Cases in point: "The body of the act may even be restrained by the preamble, when no inconsistency or contradiction results, ...where the intention of the Legislature is clearly expressed in the [body], the preamble shall not restrain it, although it be of much narrower import."  A Treatise on the Rules Which Govern the Interpretation of Statutory and Constitutional Law, Theodore Sedgwick, pg. 55. (1857.)

Our judicial system has handed down "inconsistent" or "contradictory results" on a regular basis concerning the Second Amendment because of their inclusion of the preamble in their decisions. Many times allowing it to take preeminence over the right itself. Gun-grabbers totally rely on the preamble to "restrain" the Second Amendment at every turn. If the preamble read; "In order to ensure a fresh supply of venison, the right of the people to keep and bear arms shall not be infringed," the courts would argue that supermarkets, with modern-day refrigeration, always have a fresh supply of meat on hand and restrict firearms ownership on that basis. It’s the courts illegal use of the preamble that’s causing all the grief for gun owners because it’s difficult, if not impossible, to misinterpret "...the right of the people to keep and bear arms shall not be infringed." That’s why our judiciary eschew it and constantly addresses the preamble. How can you transgress an introduction when it carries no weight of law behind it?

"As showing the inducement to the acts, [the preamble] may have a decisive weight in a doubtful case. But where the body of the statute is distinct, it will prevail over a more restrictive preamble." Commentaries on Written Laws and Their Interpretation. Joel P. Bishop, pg. 48, (1882).

"In the laws of England, in doubtful cases recourse may be had to the preamble; but where the terms of the enacting clause are clear and positive, the preamble cannot be resorted to." Fortunatus Dwarris, A General Treatise of Statutes, pg. 504, 2d ed, (1848.)

What’s vague about "...the right of the people to keep and bear arms, shall not be infringed?" This statement is unequivocal and needs no further clarification. Therefore, there’s absolutely no legal justification for the courts to refer to the preamble when deciding a case! And it’s blatantly illegal for the courts to place an introduction to a right over the right it self. It’s a mystery as to how the courts have perpetrated this fraud for so many years. Laws covering the militia can be found in the Militia Act of May 8, 1792 and in 10 U.S.C. 311, and in state constitutions. But as it appears in the Second Amendment, it’s just an introduction and carries no legal authority except for clarification purposes only.

Justice Joseph Story wrote in Rules of Interpretation, "Where the words are plain and clear, and the sense distinct and perfect arising on them, there is generally no necessity to have recourse to other means of interpretation. It is only when there is some ambiguity or doubt arising from other sources that interpretation has its proper office." Story also said that a preamble  "...is properly resorted to, where doubts or ambiguities arise upon the words of the enacted part, [but] ...never can be resorted to, to enlarge the powers confided to the general government. It can never amount, by implication, to an enlargement of any power expressly given. It can never be the source of any implied power..." Try telling that to our courts.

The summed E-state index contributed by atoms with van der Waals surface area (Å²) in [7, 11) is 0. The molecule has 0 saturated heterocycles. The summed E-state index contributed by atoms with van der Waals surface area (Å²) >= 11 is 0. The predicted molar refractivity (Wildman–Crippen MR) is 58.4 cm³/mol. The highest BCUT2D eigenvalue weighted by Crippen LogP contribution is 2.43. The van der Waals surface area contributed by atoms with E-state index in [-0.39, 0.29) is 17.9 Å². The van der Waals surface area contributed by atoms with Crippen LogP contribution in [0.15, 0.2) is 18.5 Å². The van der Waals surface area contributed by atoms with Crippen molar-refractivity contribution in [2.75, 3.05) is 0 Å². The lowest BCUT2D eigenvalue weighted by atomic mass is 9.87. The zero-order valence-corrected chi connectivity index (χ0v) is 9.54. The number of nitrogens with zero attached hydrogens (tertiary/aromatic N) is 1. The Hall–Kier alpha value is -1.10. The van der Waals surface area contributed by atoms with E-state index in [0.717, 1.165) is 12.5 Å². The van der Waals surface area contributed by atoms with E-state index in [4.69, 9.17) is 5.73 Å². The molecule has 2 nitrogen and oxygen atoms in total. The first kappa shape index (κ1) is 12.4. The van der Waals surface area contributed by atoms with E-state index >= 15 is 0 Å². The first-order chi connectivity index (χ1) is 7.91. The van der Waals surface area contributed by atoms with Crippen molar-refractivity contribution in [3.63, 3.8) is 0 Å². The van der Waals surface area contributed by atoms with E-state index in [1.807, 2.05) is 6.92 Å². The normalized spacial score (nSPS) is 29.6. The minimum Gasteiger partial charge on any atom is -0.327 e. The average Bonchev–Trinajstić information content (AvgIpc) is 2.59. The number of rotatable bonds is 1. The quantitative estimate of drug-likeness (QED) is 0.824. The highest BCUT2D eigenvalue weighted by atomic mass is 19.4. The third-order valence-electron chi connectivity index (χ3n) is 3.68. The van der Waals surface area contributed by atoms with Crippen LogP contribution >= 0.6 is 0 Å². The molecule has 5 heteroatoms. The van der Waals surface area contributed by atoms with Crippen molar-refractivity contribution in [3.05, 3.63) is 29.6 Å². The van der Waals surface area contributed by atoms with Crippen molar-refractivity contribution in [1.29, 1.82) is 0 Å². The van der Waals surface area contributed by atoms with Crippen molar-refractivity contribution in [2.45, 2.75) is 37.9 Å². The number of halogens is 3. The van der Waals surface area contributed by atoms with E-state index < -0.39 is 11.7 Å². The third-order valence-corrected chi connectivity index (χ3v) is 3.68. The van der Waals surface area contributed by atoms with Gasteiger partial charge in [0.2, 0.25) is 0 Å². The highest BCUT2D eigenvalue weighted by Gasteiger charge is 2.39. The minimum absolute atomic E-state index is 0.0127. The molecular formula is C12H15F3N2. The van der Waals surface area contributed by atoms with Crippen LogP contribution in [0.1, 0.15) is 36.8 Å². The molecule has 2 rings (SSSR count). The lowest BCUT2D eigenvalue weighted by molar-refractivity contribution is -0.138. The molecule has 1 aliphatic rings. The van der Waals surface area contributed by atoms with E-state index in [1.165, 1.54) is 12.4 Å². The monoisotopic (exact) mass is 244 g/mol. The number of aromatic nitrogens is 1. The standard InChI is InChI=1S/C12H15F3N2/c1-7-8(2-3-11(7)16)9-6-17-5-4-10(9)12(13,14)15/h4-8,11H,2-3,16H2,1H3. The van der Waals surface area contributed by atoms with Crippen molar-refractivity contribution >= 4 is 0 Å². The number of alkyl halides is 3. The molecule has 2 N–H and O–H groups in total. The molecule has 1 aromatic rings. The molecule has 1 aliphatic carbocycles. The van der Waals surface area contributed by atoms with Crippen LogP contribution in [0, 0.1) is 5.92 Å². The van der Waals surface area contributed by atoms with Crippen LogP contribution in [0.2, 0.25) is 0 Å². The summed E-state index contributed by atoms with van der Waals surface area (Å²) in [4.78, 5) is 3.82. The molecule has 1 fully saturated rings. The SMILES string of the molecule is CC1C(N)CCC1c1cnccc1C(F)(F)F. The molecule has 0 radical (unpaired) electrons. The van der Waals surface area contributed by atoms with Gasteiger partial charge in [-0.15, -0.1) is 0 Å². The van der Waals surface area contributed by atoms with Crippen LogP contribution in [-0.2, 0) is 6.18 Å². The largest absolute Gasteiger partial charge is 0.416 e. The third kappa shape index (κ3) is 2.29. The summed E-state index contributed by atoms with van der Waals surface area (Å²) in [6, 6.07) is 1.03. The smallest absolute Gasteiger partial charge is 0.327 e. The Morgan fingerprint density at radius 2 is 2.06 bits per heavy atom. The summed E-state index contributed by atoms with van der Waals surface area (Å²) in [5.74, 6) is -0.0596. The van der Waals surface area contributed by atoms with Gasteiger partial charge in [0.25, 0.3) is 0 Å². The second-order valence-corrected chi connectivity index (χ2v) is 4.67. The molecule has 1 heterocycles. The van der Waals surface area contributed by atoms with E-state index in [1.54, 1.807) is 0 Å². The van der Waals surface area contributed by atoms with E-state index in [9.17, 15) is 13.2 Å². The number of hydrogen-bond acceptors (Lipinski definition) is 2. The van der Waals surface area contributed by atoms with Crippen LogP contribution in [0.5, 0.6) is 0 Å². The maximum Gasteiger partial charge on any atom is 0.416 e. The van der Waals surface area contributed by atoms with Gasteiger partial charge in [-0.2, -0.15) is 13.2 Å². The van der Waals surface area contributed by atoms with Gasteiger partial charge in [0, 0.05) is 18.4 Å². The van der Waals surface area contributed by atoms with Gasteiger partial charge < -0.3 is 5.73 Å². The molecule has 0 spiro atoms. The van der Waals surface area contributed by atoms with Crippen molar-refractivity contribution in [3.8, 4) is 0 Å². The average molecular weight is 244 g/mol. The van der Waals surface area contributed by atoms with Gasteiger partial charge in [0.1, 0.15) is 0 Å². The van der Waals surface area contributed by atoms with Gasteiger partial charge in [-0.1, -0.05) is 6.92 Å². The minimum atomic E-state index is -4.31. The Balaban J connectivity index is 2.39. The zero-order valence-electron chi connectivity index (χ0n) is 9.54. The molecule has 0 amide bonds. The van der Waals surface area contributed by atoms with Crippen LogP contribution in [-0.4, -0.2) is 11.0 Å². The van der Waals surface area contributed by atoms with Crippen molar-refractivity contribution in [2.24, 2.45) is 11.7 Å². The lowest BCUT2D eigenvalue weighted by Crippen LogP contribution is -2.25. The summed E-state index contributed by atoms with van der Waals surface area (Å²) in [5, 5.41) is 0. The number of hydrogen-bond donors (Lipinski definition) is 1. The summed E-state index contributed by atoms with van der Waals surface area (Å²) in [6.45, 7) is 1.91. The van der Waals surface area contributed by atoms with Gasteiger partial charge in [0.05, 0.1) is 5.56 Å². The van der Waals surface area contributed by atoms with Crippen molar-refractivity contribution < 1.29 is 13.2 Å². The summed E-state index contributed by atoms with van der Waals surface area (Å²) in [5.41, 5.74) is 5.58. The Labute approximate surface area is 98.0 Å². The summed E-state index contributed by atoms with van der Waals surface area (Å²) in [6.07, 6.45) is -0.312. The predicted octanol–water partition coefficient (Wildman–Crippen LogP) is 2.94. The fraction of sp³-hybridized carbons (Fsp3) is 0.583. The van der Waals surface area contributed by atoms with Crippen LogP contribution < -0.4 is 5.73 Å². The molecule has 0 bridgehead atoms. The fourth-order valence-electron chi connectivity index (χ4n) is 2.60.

The "collective right" argument is another favorite of the gun-grabbers. This phrase was created in a Kansas Supreme Court decision back in 1905 (City of Salina v. Blakesly 72 Kan. 230, 83 p. 619). Corrupt judges, prosecutors and legislators have been tripping over themselves to jump on that band wagon ever since. Again, the Kansas decision was based on the preamble. And, it should be noted, this same State Supreme Court unanimously overturned this decision in City of Junction City v. Meuis 276 Kan. 526, 601 pnd 1145 (1979), ruling that the right to keep arms is an individual right.   As attorney Anthony J. Dennis put it: “This view of the Second Amendment, called the “state’s rights,” or “collective right” view, has no basis in law or support in history. It is essentially a twentieth century construct.” Constructed in 1905 to be exact.

Any lawyer who is defending a Second Amendment issue should make it explicitly clear to the court that any reference to the preamble of the Second Amendment is unnecessary based on the clear language cited in the right itself. Explain the rules of interpretation quoted earlier (find as many quotes as you can) and force the courts to prove that there's something ambiguous in the wording of the Second Amendment that requires reference to the preamble for clarification.

He should show that a preamble is just that--a preamble, an introduction, and a firearms issue cannot be determined by a preamble because it’s not the law! This will limit the courts (if successful) and if any judge or prosecutor claims that he doesn’t understand the meaning of "...the right of the people to keep and bear arms shall not be infringed" will prove himself an idiot. Explain to the court that judicial giants of the past, men of renown, revered for their judicial excellence of mind would never resort to a preamble--that’s for judicial Homer Simpsons’ --someone who has a poor command of the Queen’s English. Set the stage to make the judge or prosecutor look like a complete ass if they utter so much as a word in reference to the preamble. If they do--they are. And any court that references the preamble when handing down a decision restricting firearms ownership should be grounds for a mistrial.

In closing it should be mentioned that if the courts used preambles in other areas of law when deciding a case in the same manner as they have against the Second Amendment the judge would be kicked off the bench--it simply wouldn't be tolerated. And gun owners in America shouldn't tolerate it either

As Chief Justice Charles Evans Hughes quoted above said, "We are under a Constitution, but the Constitution is what the judges say it is." Translation: We’re living under a judicial government disguised as a constitutional government.